. . . . Such allegations hardly are to be credited as anything but cruel speculation without a full and fair trial. True, neither brother comes off in anybody's book as having been a choirboy back in those days. Both boys had reputations among critics as unruly, out of control and violent boozers. And both had their sights set on the new girl in the neighborhood, Martha Moxley, the recent blond arrival from California. At first, in the accounts of many, younger brother Michael was "an item." Then Thomas moved in and, as recorded in Moxley's diary, Thomas had been trying to get to "first and second base" with her. On the night of the murder, Martha and Michael were sitting beside each other with friends in one of the Skakel autos, listening to music, when Thomas joined them. Soon, Thomas had snaked Martha away from the group, and the pair were roughhousing and then "making out."
. . . . Thomas initially said he last saw Moxley as she left his house to walk home alone at around 9:30 p.m. Her mother, Dorthy, having checked with all her friends due to her daughter's unusual tardiness, called the police around 3 a.m. The police made a routine search of the streets and sidewalks. Later in the morning, two juvenile-bureau officers repeated that search.
. . . . Then one of Moxley's friends, unaware that she was missing, cut across the Moxley lawn to invite her to go shopping. The friend discovered Moxley's body under a pine tree; her head had been badly battered and was skewered with the broken shaft of a golf club. Her blue jeans and underpants were pulled down to her knees.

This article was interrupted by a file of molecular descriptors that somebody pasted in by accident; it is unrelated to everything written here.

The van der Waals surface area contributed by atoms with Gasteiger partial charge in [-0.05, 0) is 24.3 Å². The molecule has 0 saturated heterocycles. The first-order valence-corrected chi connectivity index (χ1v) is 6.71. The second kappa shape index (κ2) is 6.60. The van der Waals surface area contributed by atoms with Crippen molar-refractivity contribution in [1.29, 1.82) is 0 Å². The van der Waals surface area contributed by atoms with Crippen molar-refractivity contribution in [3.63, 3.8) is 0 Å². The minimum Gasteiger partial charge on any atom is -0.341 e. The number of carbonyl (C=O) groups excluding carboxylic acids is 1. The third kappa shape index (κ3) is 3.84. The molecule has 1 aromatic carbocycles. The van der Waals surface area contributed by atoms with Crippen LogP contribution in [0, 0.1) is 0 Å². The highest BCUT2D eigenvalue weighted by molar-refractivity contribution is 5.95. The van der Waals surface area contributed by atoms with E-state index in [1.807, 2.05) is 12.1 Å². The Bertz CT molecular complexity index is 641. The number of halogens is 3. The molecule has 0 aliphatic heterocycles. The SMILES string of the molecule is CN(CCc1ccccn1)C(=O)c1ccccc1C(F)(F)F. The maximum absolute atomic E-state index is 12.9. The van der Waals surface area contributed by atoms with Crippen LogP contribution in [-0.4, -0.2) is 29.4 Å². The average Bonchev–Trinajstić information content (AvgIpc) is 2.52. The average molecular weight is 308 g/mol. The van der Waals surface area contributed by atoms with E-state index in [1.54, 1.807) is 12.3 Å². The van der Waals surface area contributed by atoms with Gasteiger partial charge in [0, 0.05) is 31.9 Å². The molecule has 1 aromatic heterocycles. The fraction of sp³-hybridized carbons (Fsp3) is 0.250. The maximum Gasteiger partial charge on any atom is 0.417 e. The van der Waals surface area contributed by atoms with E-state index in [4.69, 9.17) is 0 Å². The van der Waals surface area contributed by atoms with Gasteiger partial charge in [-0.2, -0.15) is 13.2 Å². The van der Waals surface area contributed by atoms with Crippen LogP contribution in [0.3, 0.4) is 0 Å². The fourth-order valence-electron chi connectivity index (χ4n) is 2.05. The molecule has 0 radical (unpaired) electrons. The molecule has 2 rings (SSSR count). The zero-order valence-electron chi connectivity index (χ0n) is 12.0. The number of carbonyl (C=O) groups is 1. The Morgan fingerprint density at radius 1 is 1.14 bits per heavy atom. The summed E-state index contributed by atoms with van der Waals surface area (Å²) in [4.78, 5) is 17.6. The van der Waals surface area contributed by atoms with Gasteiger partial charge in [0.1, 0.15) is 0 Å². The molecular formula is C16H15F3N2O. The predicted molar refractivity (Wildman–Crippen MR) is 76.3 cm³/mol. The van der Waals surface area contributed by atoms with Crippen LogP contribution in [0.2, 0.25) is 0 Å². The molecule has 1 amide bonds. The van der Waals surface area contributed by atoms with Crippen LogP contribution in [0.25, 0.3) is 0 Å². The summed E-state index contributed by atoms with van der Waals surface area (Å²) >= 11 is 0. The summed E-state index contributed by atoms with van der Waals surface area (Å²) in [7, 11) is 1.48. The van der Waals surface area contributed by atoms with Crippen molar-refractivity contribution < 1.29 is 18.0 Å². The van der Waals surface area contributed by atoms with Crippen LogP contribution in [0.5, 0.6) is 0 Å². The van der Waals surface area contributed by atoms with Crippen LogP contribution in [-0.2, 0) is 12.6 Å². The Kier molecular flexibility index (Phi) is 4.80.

. . . . Later, police found other fragments of a rare Toney Penna golf club. The Skakels reportedly owned a set of clubs like that. Fuhrman saw indications of a cover-up in the previously unpublicized finding that the shaft of the golf club -- which several witnesses had seen sticking through Martha's head at the murder scene -- later disappeared. Fuhrman, who did not respond to several requests for an interview, maintains in his book that the shaft would have borne the name of the owner of the club, in this case almost certainly that of Rushton Skakel's late wife, Ann.